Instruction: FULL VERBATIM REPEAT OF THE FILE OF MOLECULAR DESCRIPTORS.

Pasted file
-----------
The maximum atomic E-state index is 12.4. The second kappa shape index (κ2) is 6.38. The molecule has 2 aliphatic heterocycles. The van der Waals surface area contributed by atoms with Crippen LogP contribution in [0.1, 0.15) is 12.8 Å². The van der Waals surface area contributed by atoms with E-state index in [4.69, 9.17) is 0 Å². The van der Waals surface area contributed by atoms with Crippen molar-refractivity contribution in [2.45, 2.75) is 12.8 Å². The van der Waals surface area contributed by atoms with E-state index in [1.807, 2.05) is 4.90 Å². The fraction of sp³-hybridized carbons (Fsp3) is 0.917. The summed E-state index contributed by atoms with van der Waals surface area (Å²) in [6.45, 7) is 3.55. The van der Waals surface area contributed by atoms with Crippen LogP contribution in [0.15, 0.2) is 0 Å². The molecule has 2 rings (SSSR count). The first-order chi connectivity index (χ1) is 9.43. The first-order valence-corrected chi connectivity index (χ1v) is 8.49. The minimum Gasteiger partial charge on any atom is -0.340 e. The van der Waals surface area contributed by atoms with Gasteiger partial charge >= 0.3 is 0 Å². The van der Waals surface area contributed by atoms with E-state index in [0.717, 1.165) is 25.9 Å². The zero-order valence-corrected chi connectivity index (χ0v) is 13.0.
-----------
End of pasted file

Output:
The maximum atomic E-state index is 12.4. The second kappa shape index (κ2) is 6.38. The molecule has 2 aliphatic heterocycles. The van der Waals surface area contributed by atoms with Crippen LogP contribution in [0.1, 0.15) is 12.8 Å². The van der Waals surface area contributed by atoms with E-state index in [4.69, 9.17) is 0 Å². The van der Waals surface area contributed by atoms with Crippen molar-refractivity contribution in [2.45, 2.75) is 12.8 Å². The van der Waals surface area contributed by atoms with E-state index in [1.807, 2.05) is 4.90 Å². The fraction of sp³-hybridized carbons (Fsp3) is 0.917. The summed E-state index contributed by atoms with van der Waals surface area (Å²) in [6.45, 7) is 3.55. The van der Waals surface area contributed by atoms with Crippen LogP contribution in [0.15, 0.2) is 0 Å². The molecule has 2 rings (SSSR count). The first-order chi connectivity index (χ1) is 9.43. The first-order valence-corrected chi connectivity index (χ1v) is 8.49. The minimum Gasteiger partial charge on any atom is -0.340 e. The van der Waals surface area contributed by atoms with Gasteiger partial charge >= 0.3 is 0 Å². The van der Waals surface area contributed by atoms with E-state index in [0.717, 1.165) is 25.9 Å². The zero-order valence-corrected chi connectivity index (χ0v) is 13.0.